Conclusion

women -both sexes can rule -to have legitimacy, the govt must include the people -popular sovereignty--> the people decide who should rule--> monarchs, nobles + clergy are agents of tyranny -mill supports limited democracy with safeguards that prevent the majority from infringing on nights of minority (379-380) INDIVIDUAL VS. COMMUNITY -people do not have natural rights --> do not exist -natural rights are abstract ideas made by intellectuals -people cannot choose gov. -community over individual -community has a sense of history -community: favors the happiness and equality of the community over individual wealth and happiness -individual rights of women and men should be the same -women educated -individual rights of women--> some rights as men -women educated -community--> everyone should have free education where both sexes have education together -support for individual rights -harm principle --> the community can only infringe upon the individuals rights if the individual causes physical or economic harm -sanctity of the individual-no one can tell the individual what to do-but you can argue and persuade him ...read more.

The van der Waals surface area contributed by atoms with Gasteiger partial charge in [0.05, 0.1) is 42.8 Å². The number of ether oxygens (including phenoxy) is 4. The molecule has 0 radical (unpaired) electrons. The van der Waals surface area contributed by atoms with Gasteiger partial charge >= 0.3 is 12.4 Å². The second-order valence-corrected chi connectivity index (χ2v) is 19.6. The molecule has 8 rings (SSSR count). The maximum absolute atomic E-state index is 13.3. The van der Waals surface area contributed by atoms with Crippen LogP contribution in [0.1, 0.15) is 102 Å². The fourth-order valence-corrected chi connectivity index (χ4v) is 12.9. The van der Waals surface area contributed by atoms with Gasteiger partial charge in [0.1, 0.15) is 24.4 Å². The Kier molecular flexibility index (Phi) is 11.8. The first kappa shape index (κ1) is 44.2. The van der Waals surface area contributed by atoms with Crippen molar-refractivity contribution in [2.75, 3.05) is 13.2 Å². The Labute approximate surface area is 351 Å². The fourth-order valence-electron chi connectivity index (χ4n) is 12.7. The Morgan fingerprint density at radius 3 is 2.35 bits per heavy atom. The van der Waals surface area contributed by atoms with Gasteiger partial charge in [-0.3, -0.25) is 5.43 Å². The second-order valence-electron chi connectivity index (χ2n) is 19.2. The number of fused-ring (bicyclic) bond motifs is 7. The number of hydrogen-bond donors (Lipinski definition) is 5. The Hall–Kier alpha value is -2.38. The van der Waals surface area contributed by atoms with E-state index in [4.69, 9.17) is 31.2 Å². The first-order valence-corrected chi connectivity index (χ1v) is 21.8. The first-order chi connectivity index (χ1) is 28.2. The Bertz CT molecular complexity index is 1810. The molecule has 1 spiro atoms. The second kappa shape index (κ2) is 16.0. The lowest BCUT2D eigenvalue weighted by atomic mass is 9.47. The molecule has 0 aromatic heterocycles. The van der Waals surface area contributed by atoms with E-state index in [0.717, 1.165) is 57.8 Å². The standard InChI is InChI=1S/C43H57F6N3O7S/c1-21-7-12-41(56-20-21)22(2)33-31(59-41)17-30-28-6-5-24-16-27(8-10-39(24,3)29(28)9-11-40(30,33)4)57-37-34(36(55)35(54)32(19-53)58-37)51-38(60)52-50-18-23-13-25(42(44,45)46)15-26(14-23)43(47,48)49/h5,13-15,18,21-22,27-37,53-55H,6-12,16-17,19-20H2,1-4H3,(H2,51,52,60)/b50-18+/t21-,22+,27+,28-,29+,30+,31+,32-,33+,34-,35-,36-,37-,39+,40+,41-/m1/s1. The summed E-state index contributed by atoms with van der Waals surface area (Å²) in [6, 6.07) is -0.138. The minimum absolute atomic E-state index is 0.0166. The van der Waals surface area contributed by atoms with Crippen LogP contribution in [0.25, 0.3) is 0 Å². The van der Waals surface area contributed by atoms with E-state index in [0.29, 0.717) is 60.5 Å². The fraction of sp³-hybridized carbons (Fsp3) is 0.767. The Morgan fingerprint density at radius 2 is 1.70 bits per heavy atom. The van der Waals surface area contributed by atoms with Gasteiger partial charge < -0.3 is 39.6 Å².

The above preview is unformatted text

This student written piece of work is one of many that can be found in our University Degree Philosophy and Theology section.

Found what you're looking for?

  • Start learning 29% faster today
  • 150,000+ documents available
  • Just £6.99 a month

Not the one? Search for your essay title...
  • Join over 1.2 million students every month
  • Accelerate your learning by 29%
  • Unlimited access from just £6.99 per month

See related essaysSee related essays

Related University Degree Philosophy and Theology essays

  1. Descartes' classification of thoughts.

    The idea from the senses (adventitious) would make Descartes believe that the sun is very small. His innate idea of the sun, however, which, Descartes derived from mathematical considerations, would make him believe that the sun is much larger than the earth.

  2. Philosophy - Panpsychism vs Emergentism